Not quite. Mostly they are arguing that Rudd should have negotiated with the Greens, dragged in Nick Xenophon, and that from there pressure could have been brought to bear on liberal Coalition senators like Judith Troeth or Sue Boyce to come to the party, as Ben Eltham did in newmatilda.com yesterday.
This strikes me as little more than wishful thinking. It ignores the simple reality that the Greens might need to win a few more votes before they can successfully initiate policy. And more seriously, it just doesn’t take account of the difficulties Rudd and Wong have faced from the beginning of this process.
Let’s be clear: the reason the Government was negotiating with the Coalition so persistently is that they were the only single grouping whose support could deliver a Senate majority. Even perfect harmony with the Greens would have left the Government two votes short. In the current parliament, without some Liberals onside, they’ll always be one short, as climate change denialism is on Family First Senator Steve Fielding’s long list of bizarre beliefs. In view of these conditions, going to the Coalition first was merely sensible, if the goal was to get some kind of emissions trading scheme passed.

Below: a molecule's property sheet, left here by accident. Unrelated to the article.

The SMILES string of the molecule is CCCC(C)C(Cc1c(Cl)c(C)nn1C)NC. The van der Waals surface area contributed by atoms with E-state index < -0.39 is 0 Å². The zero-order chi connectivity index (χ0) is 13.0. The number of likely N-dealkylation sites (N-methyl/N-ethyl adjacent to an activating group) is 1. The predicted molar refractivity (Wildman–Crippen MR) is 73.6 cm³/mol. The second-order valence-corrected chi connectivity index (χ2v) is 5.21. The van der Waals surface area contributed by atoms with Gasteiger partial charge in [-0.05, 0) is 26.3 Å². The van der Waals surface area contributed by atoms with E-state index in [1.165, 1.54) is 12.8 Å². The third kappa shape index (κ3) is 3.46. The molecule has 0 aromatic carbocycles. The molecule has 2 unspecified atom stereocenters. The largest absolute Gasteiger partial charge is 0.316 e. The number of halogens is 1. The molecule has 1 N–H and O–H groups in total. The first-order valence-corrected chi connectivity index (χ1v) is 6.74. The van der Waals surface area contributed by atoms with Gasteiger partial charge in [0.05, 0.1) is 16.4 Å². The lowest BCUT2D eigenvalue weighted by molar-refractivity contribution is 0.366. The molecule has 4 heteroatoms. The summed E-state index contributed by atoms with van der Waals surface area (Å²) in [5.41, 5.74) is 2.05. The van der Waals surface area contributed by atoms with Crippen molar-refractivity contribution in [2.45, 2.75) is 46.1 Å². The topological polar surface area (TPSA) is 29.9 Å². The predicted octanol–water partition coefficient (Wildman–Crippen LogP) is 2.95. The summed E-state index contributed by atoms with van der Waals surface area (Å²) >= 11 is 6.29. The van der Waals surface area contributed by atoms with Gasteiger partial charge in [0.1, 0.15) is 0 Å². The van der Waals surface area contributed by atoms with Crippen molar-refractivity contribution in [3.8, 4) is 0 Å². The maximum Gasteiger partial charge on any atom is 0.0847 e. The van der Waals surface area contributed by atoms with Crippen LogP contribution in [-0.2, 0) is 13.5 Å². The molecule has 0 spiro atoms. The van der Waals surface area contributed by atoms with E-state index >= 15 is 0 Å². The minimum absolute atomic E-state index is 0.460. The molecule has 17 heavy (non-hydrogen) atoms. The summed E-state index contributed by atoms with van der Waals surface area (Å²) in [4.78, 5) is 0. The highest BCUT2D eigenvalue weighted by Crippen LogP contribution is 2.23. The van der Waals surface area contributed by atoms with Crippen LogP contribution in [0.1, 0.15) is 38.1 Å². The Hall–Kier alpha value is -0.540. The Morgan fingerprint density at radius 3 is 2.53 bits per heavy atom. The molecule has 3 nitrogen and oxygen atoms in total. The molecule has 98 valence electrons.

When that attempt failed, it was because the Coalition reneged on a deal made in good faith.
Meanwhile the various Greens proposals have had the unqualified support of precisely five senators. A negotiated position between the Government and the Greens would have meant finding common ground between Labor, the Greens, Xenophon — and a speculative Liberal grouping of uncertain composition.